There is also the possibility that forgiveness of federal student loans could pave the way for similar treatment of privately backed education debt. In addition to Sallie Mae, banks in the private student loan market include Discover Financial Services, Citizens Financial Group and PNC Financial Services Group.

In a letter to Biden last week, Waters endorsed large-scale forgiveness of federal loans before adding: “I will work with your Administration to secure similar relief for private student loan borrowers as well.”

The National Association of Federally-Insured Credit Unions has not taken a position on the forgiveness of federal student loans, but a spokesman said that the group would oppose an extension of Biden’s plans to cover private student loans.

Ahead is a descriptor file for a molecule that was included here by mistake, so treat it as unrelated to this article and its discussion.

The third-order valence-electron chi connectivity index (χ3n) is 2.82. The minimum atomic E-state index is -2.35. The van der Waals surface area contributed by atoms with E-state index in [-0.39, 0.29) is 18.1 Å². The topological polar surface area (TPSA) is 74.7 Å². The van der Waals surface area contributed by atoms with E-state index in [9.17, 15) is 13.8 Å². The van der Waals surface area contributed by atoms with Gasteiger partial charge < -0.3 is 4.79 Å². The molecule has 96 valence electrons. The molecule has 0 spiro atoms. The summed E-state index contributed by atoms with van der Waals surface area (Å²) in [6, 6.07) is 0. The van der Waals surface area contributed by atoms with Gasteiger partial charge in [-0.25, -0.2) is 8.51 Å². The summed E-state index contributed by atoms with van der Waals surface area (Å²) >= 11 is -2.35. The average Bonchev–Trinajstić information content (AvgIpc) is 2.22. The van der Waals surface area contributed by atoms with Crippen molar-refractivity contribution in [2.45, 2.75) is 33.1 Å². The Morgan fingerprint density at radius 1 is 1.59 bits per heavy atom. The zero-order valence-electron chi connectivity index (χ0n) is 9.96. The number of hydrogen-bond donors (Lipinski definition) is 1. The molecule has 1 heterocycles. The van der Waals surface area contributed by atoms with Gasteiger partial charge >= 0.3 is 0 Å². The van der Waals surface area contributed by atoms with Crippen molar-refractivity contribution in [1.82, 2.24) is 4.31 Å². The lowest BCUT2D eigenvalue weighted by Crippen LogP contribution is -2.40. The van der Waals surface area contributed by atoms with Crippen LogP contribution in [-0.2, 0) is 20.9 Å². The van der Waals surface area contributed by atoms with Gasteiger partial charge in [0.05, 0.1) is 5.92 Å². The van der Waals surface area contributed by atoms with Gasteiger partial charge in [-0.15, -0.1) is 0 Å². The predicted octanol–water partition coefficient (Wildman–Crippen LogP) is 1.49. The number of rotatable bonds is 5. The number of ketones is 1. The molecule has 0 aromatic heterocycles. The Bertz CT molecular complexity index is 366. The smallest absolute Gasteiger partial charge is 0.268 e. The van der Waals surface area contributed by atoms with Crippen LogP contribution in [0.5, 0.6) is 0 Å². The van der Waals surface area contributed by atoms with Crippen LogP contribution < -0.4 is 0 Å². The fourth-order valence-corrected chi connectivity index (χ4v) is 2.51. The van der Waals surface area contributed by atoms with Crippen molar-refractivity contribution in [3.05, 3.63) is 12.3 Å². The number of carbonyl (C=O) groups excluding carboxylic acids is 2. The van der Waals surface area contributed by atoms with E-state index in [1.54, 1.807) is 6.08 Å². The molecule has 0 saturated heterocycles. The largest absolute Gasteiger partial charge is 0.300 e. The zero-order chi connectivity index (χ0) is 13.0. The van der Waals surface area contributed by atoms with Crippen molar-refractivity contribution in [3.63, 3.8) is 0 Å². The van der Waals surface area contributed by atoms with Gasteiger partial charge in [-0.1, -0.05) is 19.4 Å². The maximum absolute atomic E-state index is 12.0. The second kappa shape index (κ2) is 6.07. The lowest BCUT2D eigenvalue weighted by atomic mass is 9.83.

Critics of the Democrats’ proposals point out that numerous other forms of stimulus, including cash payments to individuals, would have a bigger short-term impact than student debt forgiveness. Taiano noted that the monthly payment on a $10,000 loan with a 10-year term and a 4% interest rate is only around $100.

The plan’s opponents also argue that forgiving debt would create a so-called moral hazard, encouraging Americans to take out more loans under the assumption that future debts will also be forgiven. “It is a problem that people will expect they won’t have to pay their loans,” said Adam Looney, an economist at the Brookings Institution.